Luke Cage History: From Hero for Hire to Hollywood
TV, Comic Books
Hall H at Comic-Con International was packed for the exclusive debut of footage from the upcoming sci-fi thriller Elysium, director Neill Blomkamp’s highly anticipated follow-up to 2009’s District 9. Blomkamp was joined by stars Matt Damon, Jodi Foster and Sharlto Copley, who discussed their characters, the film’s themes, and the unorthodox conditions endured while shooting.
The director explained he’d be showing seven minutes of footage that was captured last year, and the visual effects would still be incredibly rough – pre-visual, gray-shaded and low-resolution. After setting up the reel, he told the audience he was “quite excited” to show them a first-ever glimpse Elysium.
Frankly, the movie looks completely bad-ass – like District 9 on steroids, with many of the same themes at play – a dystopian future world where the rich and the poor are separated. Only here the wealthy no longer even live on Earth; they inhabit a space station called Elysium, headed by Secretary Rhodes (Foster). Those less fortunate live in a bleak, dusty, overpopulated wasteland of slums alongside robots. One such man is Max, played by Damon – he’s an ex-con who works at a steel factory and is involved in an accident that causes him radioactive exposure said to result in death within five days. He knows they can fix him on Elysium, a place where disease is easily treated, and is shown consulting with two men, one of whom tells Max if he performs a job in his favor, he’ll get him there. The only problem is it involves plugging into a high-powered executive’s brain and downloading information into his own. “This can be your ticket up there,” the man tells him. Max agrees, and then asks, “Is this shit gonna hurt?” We then see him undergo graphic back-room brain surgery, in which he’s fitted with a microchip and mechanical metal straps on his arms.
The unveiling of his new look is decidedly crazy, and he’s given airburst ammunition, and then pursues his subject, battling men and robots alike. Also pursuing him, though, is Copley as what appears to be a completely unhinged bounty hunter. As Max zeroes in on his target, Copley cuts away men left and right, in one shot wielding throwing stars that explode a victim upon contact. Shots of the Elysium space station are, as Blomkamp said, rough, but the station is a hollow circular model, sleek and modern in comparison to the poverty of Earth. Max finds himself with the key to overriding the entire system, saying, “We’re breaking into the most heavily guarded place in the fucking universe,” and a battle to equalize the classes is clearly set into motion.
In the applause-laden afterglow of the footage, Damon admitted he took the job because of Blomkamp’s District 9. He said, as a cherry on top of the fantastic script, Blomkamp had also created a graphic novel on his computer, “with this entire world that he’d built that was just in such incredible detail, and so arresting.” He said there were also corresponding books about weaponry and another about vehicles – all equally impressive.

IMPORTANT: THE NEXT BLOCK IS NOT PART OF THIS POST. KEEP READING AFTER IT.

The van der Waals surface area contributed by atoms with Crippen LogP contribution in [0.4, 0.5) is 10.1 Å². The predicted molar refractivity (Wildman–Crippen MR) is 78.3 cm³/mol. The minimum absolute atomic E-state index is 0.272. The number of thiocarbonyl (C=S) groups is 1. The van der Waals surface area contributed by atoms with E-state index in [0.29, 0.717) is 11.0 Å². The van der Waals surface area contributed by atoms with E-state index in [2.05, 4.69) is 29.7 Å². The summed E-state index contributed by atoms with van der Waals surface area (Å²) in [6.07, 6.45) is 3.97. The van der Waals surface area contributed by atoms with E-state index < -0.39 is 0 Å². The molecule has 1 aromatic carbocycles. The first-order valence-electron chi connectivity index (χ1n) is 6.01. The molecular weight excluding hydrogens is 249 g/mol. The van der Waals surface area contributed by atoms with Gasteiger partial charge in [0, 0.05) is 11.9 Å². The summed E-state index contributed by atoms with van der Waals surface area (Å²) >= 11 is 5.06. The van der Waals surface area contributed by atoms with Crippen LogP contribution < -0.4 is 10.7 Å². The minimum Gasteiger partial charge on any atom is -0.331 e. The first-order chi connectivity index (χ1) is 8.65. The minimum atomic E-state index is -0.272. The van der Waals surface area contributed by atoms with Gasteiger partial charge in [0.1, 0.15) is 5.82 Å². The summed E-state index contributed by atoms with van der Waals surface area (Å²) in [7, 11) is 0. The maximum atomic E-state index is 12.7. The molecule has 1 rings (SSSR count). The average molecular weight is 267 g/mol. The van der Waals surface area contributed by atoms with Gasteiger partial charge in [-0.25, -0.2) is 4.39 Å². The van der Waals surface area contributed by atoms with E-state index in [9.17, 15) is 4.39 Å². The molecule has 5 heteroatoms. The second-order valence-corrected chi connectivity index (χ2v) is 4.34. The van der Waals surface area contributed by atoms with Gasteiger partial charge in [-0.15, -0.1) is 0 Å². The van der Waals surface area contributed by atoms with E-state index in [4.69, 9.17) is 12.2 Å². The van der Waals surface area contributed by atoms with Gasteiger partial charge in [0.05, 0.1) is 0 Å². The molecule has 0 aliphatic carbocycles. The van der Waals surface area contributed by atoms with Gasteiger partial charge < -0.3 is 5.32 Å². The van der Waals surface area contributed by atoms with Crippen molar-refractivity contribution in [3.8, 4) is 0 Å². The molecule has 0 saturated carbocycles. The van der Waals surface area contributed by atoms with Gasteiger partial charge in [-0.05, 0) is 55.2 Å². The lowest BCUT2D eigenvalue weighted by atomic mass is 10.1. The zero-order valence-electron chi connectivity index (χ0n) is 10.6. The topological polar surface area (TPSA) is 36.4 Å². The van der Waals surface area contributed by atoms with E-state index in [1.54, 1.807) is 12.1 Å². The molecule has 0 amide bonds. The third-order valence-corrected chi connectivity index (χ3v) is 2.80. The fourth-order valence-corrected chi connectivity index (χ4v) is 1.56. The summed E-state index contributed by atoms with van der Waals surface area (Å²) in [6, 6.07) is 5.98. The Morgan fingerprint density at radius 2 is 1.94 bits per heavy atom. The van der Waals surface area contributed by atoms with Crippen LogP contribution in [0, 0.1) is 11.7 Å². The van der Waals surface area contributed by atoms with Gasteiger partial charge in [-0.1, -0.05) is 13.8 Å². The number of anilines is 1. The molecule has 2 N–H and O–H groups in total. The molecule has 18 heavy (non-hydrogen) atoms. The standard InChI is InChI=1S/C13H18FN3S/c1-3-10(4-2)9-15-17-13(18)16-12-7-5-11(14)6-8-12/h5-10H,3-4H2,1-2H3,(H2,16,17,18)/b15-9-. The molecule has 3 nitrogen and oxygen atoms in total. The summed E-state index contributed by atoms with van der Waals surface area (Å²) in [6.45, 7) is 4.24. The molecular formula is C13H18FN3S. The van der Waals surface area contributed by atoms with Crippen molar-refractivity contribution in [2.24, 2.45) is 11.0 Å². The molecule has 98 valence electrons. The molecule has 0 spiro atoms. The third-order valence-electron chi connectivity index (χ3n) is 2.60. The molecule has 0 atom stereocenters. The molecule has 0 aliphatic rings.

Foster echoed Damon’s sentiments, saying, “I saw District 9 and I felt like it was a perfect film. I wish that I directed that movie! After I got over the jealousy I just said, ‘I want to work with this guy.’ Luckily the script came in and there was a girl in it!”
Blomkamp addressed the similarities in theme to his previous film, admitting, “There’s no question that the theme is about wealth discrepancy, and the separation between rich and poor, but primarily in a science fiction setting, for the story to take place inside of it.”
Copley called the opportunity to work once more with his District 9 director “incredible,” to which the audience responded with cheers and applause. “It was a defining moment of my life when I came here in 2009,” he said. “I’m not going to cry, because my character needs to look tough! You don’t get a chance to do entertaining original villains very often.”
Blomkamp described the approach to the film as, “Incredibly similar to District 9. It’s an equally scaled-up version where you’re trying to push the budget farther than the budget would sustain.”
He went on to describe the difficulties of shooting in the slums of Mexico City, among them one the world’s second-largest garbage dump, saying, “There was a morning when we drove into that garbage dump. … The sun was just coming up and the car all of a sudden smelled like a sewage processing plant. You just wear your respirator and go to work! And then a sandstorm comes, which is made of dried fecal matter … but the photography looks awesome!”
Damon recalled the conditions, saying, “It was like helicopters kicking up that poop. They told us that the dust was comprised mostly of fecal matter! At the end of these scenes, these helicopters would come through and we’d be black with dust and we’d look at each other … and Neill would come up with his respirator on and he’d be like, ‘I promise you, the photography looks great!’ I always knew why I was there – it was one of those things where I was still so happy to be there, I just tired not to think about it.”
While describing one of the movie’s more difficult stunts within the garbage dump, Blomkamp and Damon laughed recalling one particularly awful day endured by a stunt man, who had to act among a mass of pigs spooked by a helicopter’s noise. “The pigs had already been so riled up by the chopper,” Blomkamp said, “The pigs basically urinated on him for the entire take while the chopper kicked up the dirt on him.”
Damon added, “He said it was the toughest stunt he’s ever done!”
Elysium opens March 1, 2013.